Swaying to and fro one day as fast as his old age would let him, and reciting to his pupils the latter part of one of the chapters, Bakara, divine inspiration opened his inward eye and led him to pause at the following sentence: "And he that spends his money in the ways of Allah is likened unto a grain of wheat that brings forth seven sheaves, and in each sheaf an hundred grains; and Allah giveth twofold unto whom He pleaseth." As his pupils, one after the other, recited this verse to him, he wondered why he had overlooked its meaning for so many years. Fully convinced that anything either given to Allah, or in the way that He proposes, was an investment that brought a percentage undreamed of in known commerce, he dismissed his pupils, and putting his hand into his bosom drew forth from the many folds of his dress a bag, and proceeded to count his worldly possessions.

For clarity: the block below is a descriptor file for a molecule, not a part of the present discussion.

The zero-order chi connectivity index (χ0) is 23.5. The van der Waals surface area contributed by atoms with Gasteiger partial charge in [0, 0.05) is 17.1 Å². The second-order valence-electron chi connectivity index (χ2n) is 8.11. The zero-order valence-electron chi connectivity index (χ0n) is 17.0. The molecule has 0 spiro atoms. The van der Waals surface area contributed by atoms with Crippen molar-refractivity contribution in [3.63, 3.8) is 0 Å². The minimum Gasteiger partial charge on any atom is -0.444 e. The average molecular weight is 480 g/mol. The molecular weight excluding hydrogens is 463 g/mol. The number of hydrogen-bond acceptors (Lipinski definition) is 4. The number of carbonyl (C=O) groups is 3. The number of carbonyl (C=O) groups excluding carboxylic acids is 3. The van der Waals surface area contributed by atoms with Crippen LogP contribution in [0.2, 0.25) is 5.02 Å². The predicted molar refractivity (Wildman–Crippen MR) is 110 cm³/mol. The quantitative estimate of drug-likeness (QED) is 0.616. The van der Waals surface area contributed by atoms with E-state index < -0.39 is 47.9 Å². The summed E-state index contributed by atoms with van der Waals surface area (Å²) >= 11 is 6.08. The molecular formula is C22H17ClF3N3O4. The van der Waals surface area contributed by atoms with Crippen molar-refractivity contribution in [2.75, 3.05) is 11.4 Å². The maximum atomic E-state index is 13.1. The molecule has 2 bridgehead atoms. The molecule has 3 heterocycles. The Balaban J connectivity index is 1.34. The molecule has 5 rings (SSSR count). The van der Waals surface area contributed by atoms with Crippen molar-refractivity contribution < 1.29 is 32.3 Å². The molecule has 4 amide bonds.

Carefully and attentively he counted and then recounted his money, and found that if invested in the ways of Allah it would bring a return of no less than one thousand piasters.
"Think of it," said the Hodja to himself, "one thousand piasters! One thousand piasters! Mashallah! a fortune."
So, having dismissed his school, he sallied forth, his bag of money in his hand, and began distributing its contents to the needy that he met in the highways. Ere many hours had passed the whole of his savings was gone. The Hodja was very happy; for now he was the creditor in Allah's books for one thousand piasters.